28 No. 1
IUPAC IN BEIJING—Division Roundups Part II
—Division V. Analytical Chemistry
—Division VI. Chemistry and the Environment
—Division VII. Chemistry and Human Health
—Interdivisional Subcommittee on Materials Chemistry
—Committee on Chemistry Education
—Committee on Chemistry and Industry
Interdivisional Subcommittee on Materials Chemistry
John Corish, Chairman
The project to define “materials chemistry” has received IUPAC approval, with Peter Day as project leader. In his absence, Dr. Graham McCann of the Royal Society of Chemistry updated the subcommittee on the project’s progress. The objective of the project, which will run for two years, is to produce a statement showing how materials chemistry can fit within the overall IUPAC structure. (See Sept.-Oct. 2005 CI, p. 22 in print).
Following discussion, it was agreed that materials chemistry is clearly an interdisciplinary area that crosses the borders of several divisions within IUPAC, although Inorganic is its current principal home. To promote discussion, McCann presented the following first draft of a definition of materials chemistry based on his experience as editor of the Journal of Materials Chemistry:
“The synthesis, processing, characterization, and exploitation of compounds that have useful, or potentially useful, properties and applications. The focus of the research is the creation, understanding, and development of substances or systems with improved properties that will impact positively on business and personal life. To use chemistry to create compounds that may lead to new technological opportunities or significant improvements in existing technology.”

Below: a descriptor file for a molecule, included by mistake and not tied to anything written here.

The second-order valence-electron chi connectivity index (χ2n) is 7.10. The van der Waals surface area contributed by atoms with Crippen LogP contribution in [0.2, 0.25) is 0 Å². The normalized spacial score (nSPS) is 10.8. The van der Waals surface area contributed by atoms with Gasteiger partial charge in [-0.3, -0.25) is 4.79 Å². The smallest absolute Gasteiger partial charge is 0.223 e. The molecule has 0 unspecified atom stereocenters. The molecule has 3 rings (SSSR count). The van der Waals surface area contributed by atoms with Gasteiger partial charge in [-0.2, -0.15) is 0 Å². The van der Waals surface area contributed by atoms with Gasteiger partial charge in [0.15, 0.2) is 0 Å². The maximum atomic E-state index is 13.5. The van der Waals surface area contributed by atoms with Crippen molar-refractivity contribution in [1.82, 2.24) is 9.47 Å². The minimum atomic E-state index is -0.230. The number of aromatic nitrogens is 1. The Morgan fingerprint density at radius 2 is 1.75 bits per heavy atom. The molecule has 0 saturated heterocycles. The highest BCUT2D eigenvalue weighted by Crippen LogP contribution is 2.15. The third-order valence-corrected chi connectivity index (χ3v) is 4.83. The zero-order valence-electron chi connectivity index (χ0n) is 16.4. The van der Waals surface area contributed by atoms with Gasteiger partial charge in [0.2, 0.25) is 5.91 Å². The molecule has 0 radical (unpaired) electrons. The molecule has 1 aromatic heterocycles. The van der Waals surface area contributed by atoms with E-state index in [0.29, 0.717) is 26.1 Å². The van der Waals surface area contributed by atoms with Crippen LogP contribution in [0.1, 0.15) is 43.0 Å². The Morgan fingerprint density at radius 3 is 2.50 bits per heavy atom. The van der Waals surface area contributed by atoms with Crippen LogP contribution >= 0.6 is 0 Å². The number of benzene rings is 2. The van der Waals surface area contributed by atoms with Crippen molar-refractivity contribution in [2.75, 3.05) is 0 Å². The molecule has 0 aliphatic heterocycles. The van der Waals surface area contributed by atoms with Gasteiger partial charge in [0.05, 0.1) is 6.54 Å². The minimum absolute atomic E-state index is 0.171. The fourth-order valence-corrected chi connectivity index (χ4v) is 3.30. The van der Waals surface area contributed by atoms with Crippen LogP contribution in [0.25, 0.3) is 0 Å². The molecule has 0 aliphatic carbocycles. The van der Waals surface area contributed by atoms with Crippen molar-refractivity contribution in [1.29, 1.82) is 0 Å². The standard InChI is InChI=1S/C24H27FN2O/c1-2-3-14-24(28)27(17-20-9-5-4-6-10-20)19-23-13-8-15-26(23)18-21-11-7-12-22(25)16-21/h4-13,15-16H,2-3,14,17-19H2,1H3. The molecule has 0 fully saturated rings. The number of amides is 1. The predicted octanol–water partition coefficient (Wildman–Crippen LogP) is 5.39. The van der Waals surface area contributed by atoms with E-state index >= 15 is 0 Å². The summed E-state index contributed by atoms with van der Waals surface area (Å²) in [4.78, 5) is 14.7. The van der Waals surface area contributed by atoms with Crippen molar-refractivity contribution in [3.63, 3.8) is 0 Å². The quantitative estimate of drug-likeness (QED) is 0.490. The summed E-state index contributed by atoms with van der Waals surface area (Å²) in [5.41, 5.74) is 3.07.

As expected and hoped, this generated a considerable amount of positive discussion.
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Contact the subcommittee chairman:
Prof. John Corish
University of Dublin, Chemistry Department
Trinity College, Dublin 2, Ireland
TEL: + (1) 608 1776
FAX: + (1) 671 2826
Another hot topic during the meeting was a proposal by Sanjay Mathur to produce a glossary of nano-related terminology. This suggestion was received with much enthusiasm from the subcommittee; in particular, such a project it was thought could perhaps form the first step in a much wider glossary of terminology in materials chemistry. Considerable helpful discussion followed concerning how to establish an agreed terminology in an emerging area such as this.
As reported in Conference Call, the very successful IUPAC New Directions in Chemistry—Workshop in Advanced Materials (WAM III) attracted more than 150 participants to South Africa on 4–9 September 2005.
It was noted that several of the subcommittee members have continued membership in Division II and therefore the immediate future is assured. However, new recruits are certainly needed.
last modified 29 December 2005.
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